And while his speech sounded radical, he was careful not to promise very much. McCluskey told the audience that we have to “create the right climate” to call mass industrial action—implying that such a climate doesn’t exist.

PCS general secretary Mark Serwotka was cheered when he said there was “an awful political consensus across the Tories, the Lib Dems and Labour that austerity is the only way forward”.

He said we should be fighting for more than the “austerity lite” on offer from Labour.

Serwotka recently called off a plan for a national one-day strike by PCS members on 26 June. But the PCS has been engaged in a series of sectional strikes for the past three months.

“We’re now consulting as we know we need to escalate,” he said. “But how much easier if would be if every union joined us.”

“If we don’t turn the tide we’ll regret it for decades to come,” he added. “It’s time we fought with our hands untied and socked it to these vicious ruling class bastards.”

Organisers of the assembly drew up a declaration. Its goal is to force the government to abandon austerity. 

It has called a “national day of civil disobedience and direct action against austerity” on 5 November and plans another National Assembly in spring next year.

The assembly showed the potential for building large scale resistance to the Tories. The task now is to make that a reality. 


Geraldine (Pic: Socialist Worker)

Geraldine RegisteDisabled claimant from west London

“I’m on benefits and I’m likely to be evicted. I have a chronic, debilitating health condition and doing too much causes a relapse. But I’ve been put onto Employment Support Allowance and have to look for a job.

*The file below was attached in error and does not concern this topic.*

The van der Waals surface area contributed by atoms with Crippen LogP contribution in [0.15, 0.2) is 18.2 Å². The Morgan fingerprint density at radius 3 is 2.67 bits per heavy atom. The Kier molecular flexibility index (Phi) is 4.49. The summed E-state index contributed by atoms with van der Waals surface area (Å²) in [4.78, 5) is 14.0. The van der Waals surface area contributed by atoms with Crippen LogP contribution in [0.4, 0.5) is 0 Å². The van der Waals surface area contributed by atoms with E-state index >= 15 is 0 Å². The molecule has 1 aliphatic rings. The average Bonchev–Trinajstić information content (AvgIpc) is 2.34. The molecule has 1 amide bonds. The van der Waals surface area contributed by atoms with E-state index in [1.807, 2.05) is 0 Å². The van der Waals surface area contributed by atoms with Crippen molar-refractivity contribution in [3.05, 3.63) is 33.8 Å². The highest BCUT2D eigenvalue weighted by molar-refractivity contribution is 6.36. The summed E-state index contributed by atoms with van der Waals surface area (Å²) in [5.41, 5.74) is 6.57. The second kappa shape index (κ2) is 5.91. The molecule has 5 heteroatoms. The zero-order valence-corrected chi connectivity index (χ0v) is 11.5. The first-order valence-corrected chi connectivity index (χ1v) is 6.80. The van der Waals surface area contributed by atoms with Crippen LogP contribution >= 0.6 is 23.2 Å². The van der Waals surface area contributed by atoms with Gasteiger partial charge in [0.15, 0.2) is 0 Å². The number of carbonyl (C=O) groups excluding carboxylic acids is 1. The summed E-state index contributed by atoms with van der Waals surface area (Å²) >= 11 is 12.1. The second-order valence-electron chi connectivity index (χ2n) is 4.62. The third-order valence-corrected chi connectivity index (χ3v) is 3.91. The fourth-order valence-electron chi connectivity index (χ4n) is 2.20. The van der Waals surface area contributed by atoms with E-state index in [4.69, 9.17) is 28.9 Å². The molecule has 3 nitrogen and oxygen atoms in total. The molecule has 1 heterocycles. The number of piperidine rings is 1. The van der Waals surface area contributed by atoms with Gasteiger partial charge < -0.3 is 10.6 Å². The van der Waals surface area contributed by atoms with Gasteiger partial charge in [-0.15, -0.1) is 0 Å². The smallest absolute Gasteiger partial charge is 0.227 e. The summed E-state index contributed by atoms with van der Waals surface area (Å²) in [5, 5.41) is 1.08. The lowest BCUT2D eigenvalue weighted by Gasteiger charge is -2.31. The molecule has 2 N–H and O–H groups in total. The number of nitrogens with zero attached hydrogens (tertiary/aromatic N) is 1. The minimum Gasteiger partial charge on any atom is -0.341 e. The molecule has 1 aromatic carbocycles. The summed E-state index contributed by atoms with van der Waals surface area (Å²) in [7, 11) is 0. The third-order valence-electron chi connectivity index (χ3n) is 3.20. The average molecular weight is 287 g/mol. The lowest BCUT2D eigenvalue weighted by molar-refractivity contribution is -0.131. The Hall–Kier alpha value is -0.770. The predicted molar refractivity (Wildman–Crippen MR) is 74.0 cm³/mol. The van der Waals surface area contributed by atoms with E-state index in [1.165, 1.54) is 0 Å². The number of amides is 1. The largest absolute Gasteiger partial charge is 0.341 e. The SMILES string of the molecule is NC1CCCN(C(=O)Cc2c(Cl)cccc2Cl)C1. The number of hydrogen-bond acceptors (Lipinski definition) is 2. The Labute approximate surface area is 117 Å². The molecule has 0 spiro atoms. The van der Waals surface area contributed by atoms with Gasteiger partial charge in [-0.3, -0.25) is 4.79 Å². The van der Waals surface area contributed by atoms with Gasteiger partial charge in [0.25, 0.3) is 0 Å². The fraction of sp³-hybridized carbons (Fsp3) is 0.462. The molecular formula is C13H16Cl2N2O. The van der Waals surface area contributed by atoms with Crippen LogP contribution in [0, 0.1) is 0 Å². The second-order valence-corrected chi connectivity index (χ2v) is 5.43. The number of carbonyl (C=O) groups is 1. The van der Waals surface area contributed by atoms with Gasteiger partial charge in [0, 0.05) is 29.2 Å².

“It’s not easy trying to live on £60 a week. Everything’s a struggle. I’ve cut my food allowance to around £7 or £8 a week because of the bedroom tax. I eat bread and biscuits. 

“Everything in the house is second hand. My clothes are second hand.

“I’m getting less and less money to live on. My gas and electricity bills have doubled. I dread the winter because I’ll probably end up owing them money. And even if I did find a job, I wouldn’t keep it because of my health.

“I want a socialist government. I don’t vote Labour, I vote for the socialist candidate. Unless Labour reclaims its socialist identity, I can’t vote for them.”

Tariq AliAuthor

“The only people threatening Britain are its ruling elites. The enemy is always at home. We live in a country where there is no opposition apart from us.”

Stand up to racism 

Diane Abbott MP spoke at a workshop on immigration, countering racism, Islamophobia and the far right. 

Guy Taylor from Joint Council for the Welfare of Immigrants, Mohammed Kozbar from the British Muslim Initiative and Sabby Dhalu from Unite Against Fascism (UAF) also spoke.

Abbott made a powerful speech. “When you have economic hard times you always see a rise in racism,” she said. 

“Anti-immigrant racism has been the classic way of dividing the working class.